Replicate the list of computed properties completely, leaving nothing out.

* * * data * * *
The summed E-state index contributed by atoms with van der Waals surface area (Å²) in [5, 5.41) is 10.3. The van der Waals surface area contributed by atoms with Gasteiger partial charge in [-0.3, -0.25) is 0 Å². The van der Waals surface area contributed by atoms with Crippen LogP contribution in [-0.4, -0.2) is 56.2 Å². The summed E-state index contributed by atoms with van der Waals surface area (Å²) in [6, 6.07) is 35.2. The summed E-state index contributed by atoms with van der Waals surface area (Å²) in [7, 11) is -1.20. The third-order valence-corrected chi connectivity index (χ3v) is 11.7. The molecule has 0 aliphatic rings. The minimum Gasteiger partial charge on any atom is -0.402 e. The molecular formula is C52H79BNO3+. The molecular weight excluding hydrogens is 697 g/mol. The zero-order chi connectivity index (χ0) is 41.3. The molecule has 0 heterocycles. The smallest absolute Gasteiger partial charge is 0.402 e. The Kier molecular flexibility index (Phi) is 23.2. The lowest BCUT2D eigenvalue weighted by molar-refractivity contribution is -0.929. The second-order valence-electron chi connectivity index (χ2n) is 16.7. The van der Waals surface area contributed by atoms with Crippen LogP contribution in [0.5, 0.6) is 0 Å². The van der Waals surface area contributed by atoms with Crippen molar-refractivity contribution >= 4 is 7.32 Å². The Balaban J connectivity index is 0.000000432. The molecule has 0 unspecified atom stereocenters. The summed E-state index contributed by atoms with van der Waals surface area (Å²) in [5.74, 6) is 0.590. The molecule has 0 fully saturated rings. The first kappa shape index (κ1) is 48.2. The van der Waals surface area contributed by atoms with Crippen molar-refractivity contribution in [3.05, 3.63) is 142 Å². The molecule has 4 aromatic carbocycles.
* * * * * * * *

The summed E-state index contributed by atoms with van der Waals surface area (Å²) in [5, 5.41) is 10.3. The van der Waals surface area contributed by atoms with Gasteiger partial charge in [-0.3, -0.25) is 0 Å². The van der Waals surface area contributed by atoms with Crippen LogP contribution in [-0.4, -0.2) is 56.2 Å². The summed E-state index contributed by atoms with van der Waals surface area (Å²) in [6, 6.07) is 35.2. The summed E-state index contributed by atoms with van der Waals surface area (Å²) in [7, 11) is -1.20. The third-order valence-corrected chi connectivity index (χ3v) is 11.7. The molecule has 0 aliphatic rings. The minimum Gasteiger partial charge on any atom is -0.402 e. The molecular formula is C52H79BNO3+. The molecular weight excluding hydrogens is 697 g/mol. The zero-order chi connectivity index (χ0) is 41.3. The molecule has 0 heterocycles. The smallest absolute Gasteiger partial charge is 0.402 e. The Kier molecular flexibility index (Phi) is 23.2. The lowest BCUT2D eigenvalue weighted by molar-refractivity contribution is -0.929. The second-order valence-electron chi connectivity index (χ2n) is 16.7. The van der Waals surface area contributed by atoms with Crippen LogP contribution in [0.5, 0.6) is 0 Å². The van der Waals surface area contributed by atoms with Crippen molar-refractivity contribution >= 4 is 7.32 Å². The Balaban J connectivity index is 0.000000432. The molecule has 0 unspecified atom stereocenters. The summed E-state index contributed by atoms with van der Waals surface area (Å²) in [5.74, 6) is 0.590. The molecule has 0 fully saturated rings. The first kappa shape index (κ1) is 48.2. The van der Waals surface area contributed by atoms with Crippen molar-refractivity contribution in [3.05, 3.63) is 142 Å². The molecule has 4 aromatic carbocycles.